J.D. Salinger's Books Are Finally Going Digital

J.D. Salinger's Books Are Finally Going Digital

J.D. Salinger's Books Are Finally Going Digital

Six months after J.D. Salinger's estate revealed plans to release some of the author's unpublished work, the estate is now also readying to bring Salinger's classic stories to digital libraries for the first time.

The Catcher in the Rye, Nine Stories, Franny and Zooey, and Raise High the Roof Beam, Carpenters and Seymour - An Introduction will all be available in digital format starting this week.

A recluse famous for his obsessively private life, Salinger's aversion to technology kept his work offline for decades.

"We're thrilled to announce that J. D. Salinger's books will soon be available to read digitally", Little, Brown and Company said in a tweet Sunday. Even as publishers and consumers adopted e-books and digital audio, Salinger's books remained defiantly offline, a outcome of the writer's distaste for computers and technology. But he said any publication of new works may be years away.

Holden Caulfield is finally joining the digital age.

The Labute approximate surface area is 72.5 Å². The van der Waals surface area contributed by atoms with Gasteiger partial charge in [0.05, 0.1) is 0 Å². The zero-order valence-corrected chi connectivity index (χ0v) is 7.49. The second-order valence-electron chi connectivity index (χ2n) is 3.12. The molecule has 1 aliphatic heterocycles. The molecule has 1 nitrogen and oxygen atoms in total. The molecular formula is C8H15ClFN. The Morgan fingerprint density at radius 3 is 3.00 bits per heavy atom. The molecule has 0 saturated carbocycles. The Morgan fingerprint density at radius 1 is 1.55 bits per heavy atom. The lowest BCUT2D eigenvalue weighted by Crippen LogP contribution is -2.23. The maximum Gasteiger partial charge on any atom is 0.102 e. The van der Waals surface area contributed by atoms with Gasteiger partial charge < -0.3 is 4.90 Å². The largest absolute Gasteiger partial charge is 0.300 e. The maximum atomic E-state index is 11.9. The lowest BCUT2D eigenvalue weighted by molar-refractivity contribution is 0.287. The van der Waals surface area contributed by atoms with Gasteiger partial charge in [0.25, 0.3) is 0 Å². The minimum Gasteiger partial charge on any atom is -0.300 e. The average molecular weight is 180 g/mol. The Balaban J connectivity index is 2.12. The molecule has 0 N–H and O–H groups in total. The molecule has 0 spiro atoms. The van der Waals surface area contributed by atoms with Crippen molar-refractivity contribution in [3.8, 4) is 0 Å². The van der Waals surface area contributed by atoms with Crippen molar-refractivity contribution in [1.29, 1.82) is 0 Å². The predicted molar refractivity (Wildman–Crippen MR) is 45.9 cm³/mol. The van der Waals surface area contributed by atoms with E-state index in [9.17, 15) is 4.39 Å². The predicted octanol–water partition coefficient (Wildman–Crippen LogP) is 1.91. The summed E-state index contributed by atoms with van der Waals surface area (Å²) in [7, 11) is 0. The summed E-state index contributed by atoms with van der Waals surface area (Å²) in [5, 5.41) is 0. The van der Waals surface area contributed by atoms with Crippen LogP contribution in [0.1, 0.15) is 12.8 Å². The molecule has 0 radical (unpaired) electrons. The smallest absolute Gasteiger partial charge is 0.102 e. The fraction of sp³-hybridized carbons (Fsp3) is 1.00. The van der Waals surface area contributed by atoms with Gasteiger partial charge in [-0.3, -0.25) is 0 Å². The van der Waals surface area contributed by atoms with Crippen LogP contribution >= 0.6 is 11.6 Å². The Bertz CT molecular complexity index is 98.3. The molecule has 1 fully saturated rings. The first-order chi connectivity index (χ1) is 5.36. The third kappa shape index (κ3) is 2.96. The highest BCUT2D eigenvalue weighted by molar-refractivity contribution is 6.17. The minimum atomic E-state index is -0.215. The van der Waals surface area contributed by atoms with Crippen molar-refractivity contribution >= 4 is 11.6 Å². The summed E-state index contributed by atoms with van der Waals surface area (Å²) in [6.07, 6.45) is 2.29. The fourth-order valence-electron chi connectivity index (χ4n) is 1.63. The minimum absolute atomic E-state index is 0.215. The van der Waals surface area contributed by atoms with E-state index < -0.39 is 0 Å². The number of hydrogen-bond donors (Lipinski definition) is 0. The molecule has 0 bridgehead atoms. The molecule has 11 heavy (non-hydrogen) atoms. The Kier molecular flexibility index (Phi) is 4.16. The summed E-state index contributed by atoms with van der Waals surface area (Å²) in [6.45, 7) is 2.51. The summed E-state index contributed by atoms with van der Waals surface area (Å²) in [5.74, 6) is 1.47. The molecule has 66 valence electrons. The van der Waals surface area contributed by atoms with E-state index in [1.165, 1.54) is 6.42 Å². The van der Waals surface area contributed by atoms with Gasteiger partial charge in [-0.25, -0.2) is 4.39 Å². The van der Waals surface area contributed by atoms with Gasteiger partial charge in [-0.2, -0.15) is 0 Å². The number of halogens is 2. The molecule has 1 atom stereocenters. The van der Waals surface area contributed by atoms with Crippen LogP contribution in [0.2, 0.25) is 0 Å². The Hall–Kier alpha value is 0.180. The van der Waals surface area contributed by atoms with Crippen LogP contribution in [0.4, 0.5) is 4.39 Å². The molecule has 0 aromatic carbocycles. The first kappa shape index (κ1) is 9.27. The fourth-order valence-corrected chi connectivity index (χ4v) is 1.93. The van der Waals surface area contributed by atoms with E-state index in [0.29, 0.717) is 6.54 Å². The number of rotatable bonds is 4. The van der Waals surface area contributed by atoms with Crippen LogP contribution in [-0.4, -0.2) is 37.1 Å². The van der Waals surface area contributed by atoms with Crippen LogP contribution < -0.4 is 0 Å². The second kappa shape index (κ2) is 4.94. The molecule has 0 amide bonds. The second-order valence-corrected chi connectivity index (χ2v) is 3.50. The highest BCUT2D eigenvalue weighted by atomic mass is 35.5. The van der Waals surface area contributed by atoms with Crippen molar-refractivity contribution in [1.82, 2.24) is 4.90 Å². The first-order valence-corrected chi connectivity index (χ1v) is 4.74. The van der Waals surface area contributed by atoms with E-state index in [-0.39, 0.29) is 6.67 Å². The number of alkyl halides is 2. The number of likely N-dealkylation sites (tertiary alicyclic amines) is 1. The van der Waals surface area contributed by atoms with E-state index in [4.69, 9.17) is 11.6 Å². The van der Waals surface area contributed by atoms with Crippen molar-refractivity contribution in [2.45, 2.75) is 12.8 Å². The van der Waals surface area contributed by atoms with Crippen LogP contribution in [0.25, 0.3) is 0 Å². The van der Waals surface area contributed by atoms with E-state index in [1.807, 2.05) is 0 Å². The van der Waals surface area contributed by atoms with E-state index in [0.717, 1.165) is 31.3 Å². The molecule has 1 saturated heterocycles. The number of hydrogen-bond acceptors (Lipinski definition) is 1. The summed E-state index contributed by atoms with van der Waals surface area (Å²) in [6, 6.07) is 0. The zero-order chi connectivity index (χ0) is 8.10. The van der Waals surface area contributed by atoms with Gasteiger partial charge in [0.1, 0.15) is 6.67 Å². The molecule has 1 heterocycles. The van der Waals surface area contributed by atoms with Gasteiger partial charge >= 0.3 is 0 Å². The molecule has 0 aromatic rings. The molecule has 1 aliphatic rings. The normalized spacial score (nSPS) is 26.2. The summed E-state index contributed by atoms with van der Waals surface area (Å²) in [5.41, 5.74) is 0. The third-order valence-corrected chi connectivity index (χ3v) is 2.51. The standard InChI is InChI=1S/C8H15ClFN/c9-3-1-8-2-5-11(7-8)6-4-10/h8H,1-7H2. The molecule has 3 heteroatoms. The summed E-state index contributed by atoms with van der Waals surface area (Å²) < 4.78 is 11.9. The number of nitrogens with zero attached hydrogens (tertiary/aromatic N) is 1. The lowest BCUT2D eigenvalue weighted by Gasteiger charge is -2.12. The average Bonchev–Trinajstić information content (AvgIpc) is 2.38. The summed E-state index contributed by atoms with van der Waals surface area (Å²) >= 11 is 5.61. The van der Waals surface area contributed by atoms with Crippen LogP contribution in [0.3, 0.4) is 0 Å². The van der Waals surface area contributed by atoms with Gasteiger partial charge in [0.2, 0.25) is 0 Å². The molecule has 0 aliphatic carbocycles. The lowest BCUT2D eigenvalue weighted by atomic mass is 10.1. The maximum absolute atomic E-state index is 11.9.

He began to reconsider the idea, though, about five years ago, when a woman wrote to him about a disability that makes it hard for her to read printed books. Because of that attitude, the trust put off requests for digital editions, and was only swayed recently when a reader wrote to Salinger to say that her disability made it hard to read physical books.

"He would want people to come to it with no preconceptions", Matt Salinger said.

However, in an interview with the Associated Press, Salinger described how despite his father's love of "the full tactile experience of reading a printed book", he loved his readers and would have wanted them to be able to read his work.

The report also highlights another reason for why it's taken almost a decade for Salinger to go through his father's works: he hasn't been able to use any handwriting recognition software to convert his father's handwritten work into digital files, forcing him to type up every word himself. "I wanted people to know that, yes, he did keep writing, there's a lot of material, and yes, it will be published".